Unless the leaders are willing to break the deadlock. The question is, will they?
Pic By ARIF KARTONO
IT HAS been three days since Umno concluded its general assembly. All eyes are now on the Malay dominant party and its next move, as it pledged to break away from the Perikatan Nasional government, albeit with a caveat: Until the Parliament is dissolved.
However, to normal spectators, the party’s resolution carries no weight if the leaders are not willing to walk their talk.
For supporters and detractors alike, the main question is, why should Umno wait?
As it is, the calls for Umno Cabinet members to vacate their posts are getting louder from within and outside the party.
Former Minister Datuk Seri Mohamed Nazri Abdul Aziz had even challenged these ministers to not be “cowards” and quit now. The same remarks were made by Parti Pribumi Bersatu Malaysia Minister Datuk Seri Mohd Redzuan Md Yusof a day earlier.
Interestingly, only a few of Umno ministers have stated their readiness to do so. Pasir Salak MP Datuk Seri Tajuddin Abdul Rahman was apparently adamant to remain in his post as the Prasarana Malaysia Bhd chairman until the Dewan Rakyat’s dissolution.
They have been gung-ho about severing ties with Bersatu, so it makes no sense to remain in the government at this point.
There were lame attempts of using “managing the pandemic” to justify the decision “to keep the government intact”. Malaysia needs a properly-run government to manage Covid-19 and economic recovery, some would say.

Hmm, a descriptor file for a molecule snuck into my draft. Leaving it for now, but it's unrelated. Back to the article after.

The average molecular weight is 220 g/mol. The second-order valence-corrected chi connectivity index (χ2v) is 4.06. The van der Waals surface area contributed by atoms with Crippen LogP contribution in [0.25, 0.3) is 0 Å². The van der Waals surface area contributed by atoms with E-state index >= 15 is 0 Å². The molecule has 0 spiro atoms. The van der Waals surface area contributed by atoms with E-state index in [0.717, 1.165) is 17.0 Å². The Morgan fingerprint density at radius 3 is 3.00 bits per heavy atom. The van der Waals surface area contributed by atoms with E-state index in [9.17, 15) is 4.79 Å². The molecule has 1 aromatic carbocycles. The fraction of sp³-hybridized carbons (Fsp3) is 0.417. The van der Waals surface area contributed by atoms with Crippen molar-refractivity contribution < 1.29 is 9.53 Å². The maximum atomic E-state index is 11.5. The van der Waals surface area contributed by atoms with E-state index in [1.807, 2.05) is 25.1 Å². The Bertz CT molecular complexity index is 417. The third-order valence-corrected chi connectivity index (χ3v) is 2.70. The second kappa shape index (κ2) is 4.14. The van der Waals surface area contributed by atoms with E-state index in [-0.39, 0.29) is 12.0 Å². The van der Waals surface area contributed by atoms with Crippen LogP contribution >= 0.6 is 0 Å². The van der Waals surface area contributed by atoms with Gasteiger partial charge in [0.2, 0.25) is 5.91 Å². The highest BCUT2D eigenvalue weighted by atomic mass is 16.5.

But honestly, what kind of functioning administration is this? Are the Cabinet ministers actually speaking to each other on issues that matter?
Or are they merely hanging on until Prime Minister Tan Sri Muhyiddin Yassin decides to call the shots? What kind of leadership does these leaders actually choose to display to the people?
More importantly, are the ministerial government-link companies’ perks too good to let go for Umno ministers that they are willing to backtrack on the party’s stance?
Were the war cry and fiery speeches on Sunday only served as rhetorics? Maybe, only the party leaders have the answers to these. What seems more obvious is the fact that the party is now getting more divided than ever.
It is public knowledge that Umno is now split into various clusters, a fact acknowledged by party president Datuk Seri Dr Ahmad Zahid Hamidi in his speech last week.
Muhyiddin, at this rate, as analysts predicted, would have been immune to these threats. He knows that the ball is in Umno’s court to actually prove their words.
It remains to be seen who actually calls the shots in Umno. If Ahmad Zahid’s calls are left unheeded, it speaks volumes of the leaders’ perception of his leadership.
At the same time, the grassroots members would not be too forgiving towards ministers who are cosying up to Bersatu leadership that they have branded as traitors.
This puts Umno and its leaders in a catch-22 situation. The party has been issuing threats every other month that they have lost significance as days go by.
The party seems to be trapped in its own game. Unless the leaders are willing to break the deadlock.
The question is, will they?
- Azreen Hani is the online news editor of The Malaysian Reserve.